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Negotiating a settlement on student loans

Student Loans » Negotiating A Settlement On Student Loans

If you're in over your head with student loans, you're not alone. More than 1 in 7 federal loan borrowers default within three years of starting repayment, reports the Department of Education. Those figures don't account for private loan borrowers or borrowers who are drowning despite making payments.

If you have massive student loans that are impossible to pay back, a settlement may be attainable, but it's rare. Knowing what to say to a lender can help you close the deal.

Do: Discuss hardship programs
Don't: Rant about your debt

A settlement usually will be an option only for borrowers who have already exhausted payment reduction and postponement programs their lender offers. For the federal government, that includes graduated, extended and income-driven repayment plans, as well as deferment and forbearance options, which are also offered through nearly every major private lender.

When examining your lender's hardship options, explain why you're experiencing financial difficulty and any ideas you have on how to get out of it, says Kenneth O'Connor, a former financial aid counselor and current director of student advocacy for LendKey, a technology platform that helps students connect with credit unions that offer private student loans.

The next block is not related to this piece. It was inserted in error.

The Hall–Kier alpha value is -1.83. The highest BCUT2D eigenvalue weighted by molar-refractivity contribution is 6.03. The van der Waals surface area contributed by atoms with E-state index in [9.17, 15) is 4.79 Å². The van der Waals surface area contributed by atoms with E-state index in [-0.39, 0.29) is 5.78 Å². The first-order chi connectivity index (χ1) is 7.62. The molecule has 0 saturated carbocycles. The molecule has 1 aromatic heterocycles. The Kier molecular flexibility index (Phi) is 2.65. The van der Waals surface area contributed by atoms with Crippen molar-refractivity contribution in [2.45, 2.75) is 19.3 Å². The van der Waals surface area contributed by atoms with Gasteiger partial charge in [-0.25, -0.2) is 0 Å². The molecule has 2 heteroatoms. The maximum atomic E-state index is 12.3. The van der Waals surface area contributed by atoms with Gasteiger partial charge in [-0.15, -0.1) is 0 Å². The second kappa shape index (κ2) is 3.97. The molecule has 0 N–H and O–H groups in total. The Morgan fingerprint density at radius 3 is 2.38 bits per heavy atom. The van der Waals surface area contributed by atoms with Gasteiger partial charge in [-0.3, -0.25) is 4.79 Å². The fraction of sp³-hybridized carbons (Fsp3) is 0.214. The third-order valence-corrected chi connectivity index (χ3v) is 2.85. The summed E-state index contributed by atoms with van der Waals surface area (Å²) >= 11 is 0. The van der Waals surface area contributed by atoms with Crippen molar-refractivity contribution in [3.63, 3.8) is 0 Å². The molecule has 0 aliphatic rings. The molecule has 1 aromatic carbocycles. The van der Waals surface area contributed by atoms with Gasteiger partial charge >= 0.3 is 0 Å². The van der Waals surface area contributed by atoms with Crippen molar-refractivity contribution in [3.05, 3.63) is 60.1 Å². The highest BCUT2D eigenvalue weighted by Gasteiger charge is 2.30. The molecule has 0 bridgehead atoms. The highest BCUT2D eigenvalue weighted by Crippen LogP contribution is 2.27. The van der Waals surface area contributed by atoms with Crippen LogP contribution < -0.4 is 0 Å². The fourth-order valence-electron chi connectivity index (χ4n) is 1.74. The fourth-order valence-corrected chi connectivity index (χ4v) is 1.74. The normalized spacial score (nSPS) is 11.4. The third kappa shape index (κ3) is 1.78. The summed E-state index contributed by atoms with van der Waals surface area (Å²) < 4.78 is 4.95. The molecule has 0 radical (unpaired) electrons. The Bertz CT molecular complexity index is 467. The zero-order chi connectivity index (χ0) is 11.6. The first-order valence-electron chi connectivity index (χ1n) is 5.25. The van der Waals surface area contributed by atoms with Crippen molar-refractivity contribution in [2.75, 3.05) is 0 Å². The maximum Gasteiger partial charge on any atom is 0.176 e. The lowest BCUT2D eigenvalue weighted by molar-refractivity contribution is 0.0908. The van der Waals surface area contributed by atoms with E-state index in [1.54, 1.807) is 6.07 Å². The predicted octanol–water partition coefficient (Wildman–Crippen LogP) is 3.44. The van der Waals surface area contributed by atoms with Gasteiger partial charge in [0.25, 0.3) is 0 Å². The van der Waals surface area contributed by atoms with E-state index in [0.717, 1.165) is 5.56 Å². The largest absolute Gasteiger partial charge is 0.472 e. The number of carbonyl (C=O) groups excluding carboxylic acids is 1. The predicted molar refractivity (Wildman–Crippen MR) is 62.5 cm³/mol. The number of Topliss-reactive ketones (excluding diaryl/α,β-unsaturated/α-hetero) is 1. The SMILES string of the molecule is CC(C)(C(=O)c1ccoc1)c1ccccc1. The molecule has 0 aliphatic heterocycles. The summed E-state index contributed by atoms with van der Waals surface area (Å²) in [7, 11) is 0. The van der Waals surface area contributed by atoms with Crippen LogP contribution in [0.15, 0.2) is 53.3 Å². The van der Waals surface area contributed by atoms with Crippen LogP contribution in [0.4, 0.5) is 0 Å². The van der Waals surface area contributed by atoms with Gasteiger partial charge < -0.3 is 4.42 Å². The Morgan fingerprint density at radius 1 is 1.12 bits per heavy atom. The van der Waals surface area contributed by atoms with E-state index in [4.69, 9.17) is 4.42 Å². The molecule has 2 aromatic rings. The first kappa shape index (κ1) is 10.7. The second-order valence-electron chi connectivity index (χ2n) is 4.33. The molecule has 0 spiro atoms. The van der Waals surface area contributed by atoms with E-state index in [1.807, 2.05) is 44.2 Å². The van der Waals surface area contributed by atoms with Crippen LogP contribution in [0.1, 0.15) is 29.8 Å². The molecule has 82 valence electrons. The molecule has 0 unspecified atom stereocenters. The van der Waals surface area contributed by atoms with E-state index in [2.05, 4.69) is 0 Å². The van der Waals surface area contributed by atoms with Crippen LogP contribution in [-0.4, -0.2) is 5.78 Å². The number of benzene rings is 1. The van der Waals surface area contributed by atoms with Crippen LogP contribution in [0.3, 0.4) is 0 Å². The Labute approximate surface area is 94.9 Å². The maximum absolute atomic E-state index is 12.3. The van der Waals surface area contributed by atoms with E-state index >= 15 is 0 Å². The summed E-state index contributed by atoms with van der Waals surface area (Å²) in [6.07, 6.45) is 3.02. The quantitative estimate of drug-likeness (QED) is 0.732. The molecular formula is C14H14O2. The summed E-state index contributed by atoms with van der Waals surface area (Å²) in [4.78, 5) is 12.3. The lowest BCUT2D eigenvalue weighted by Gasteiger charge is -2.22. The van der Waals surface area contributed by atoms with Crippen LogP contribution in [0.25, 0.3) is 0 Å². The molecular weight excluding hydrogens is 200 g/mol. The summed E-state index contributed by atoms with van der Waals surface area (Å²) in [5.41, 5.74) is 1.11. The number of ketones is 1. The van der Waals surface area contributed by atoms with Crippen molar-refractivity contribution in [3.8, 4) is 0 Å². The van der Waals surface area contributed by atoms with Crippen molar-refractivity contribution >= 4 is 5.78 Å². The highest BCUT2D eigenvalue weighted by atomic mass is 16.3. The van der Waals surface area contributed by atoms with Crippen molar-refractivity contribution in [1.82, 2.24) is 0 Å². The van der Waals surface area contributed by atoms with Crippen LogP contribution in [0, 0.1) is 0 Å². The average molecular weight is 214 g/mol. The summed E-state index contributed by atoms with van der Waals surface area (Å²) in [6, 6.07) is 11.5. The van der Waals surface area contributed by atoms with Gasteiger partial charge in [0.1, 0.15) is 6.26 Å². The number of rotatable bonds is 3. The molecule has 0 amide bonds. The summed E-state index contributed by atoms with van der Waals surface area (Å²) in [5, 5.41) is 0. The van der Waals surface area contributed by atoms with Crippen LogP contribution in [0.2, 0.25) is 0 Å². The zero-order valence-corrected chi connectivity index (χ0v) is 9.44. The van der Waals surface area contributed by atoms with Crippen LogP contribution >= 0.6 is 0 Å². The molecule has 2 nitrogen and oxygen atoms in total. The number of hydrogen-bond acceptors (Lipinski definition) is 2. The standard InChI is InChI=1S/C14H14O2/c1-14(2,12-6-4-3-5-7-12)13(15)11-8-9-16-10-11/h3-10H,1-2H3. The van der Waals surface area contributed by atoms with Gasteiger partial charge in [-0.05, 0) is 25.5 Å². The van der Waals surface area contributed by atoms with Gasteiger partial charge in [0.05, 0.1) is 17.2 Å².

"Outline your scenario and be prepared to demonstrate what your current budget is and what your plan of action is going to be," he says. "Lenders want to see you pay your loan back."

Mark Kantrowitz, senior vice president and publisher of Edvisors.com, a group of college admissions and financial aid websites, adds that borrowers need to have a clear summary of their finances, including all income, liquid assets and other debts. Kantrowitz advises borrowers in trouble to keep the conversation focused on what can be done to lower the debt and not on the animosity they feel toward the debt or their education.

"The lender is going to be more focused on your ability to pay as opposed to your willingness to pay, so saying things like, 'I don't feel I should owe this debt because the quality of the education was horrible,' that's not going to evoke any sympathy," he says.

Do: Disclose assets accessible only through settlement
Don't: Mention retirement investments

Settlement is usually possible only in cases where the borrower can offer a lump sum. According to FinAid.org, collection agencies are authorized to accept three settlement offers without getting approval from the Department of Education -- the amount of the remaining loan principal plus accrued interest (but not collection charges), the principal plus half of unpaid interest or 90 percent of the current loan and interest balance. Settlements that don't fit into one of these three categories are rarer, but possible, says Kantrowitz, though they may take longer to obtain since they will need to be reviewed by the Department of Education.

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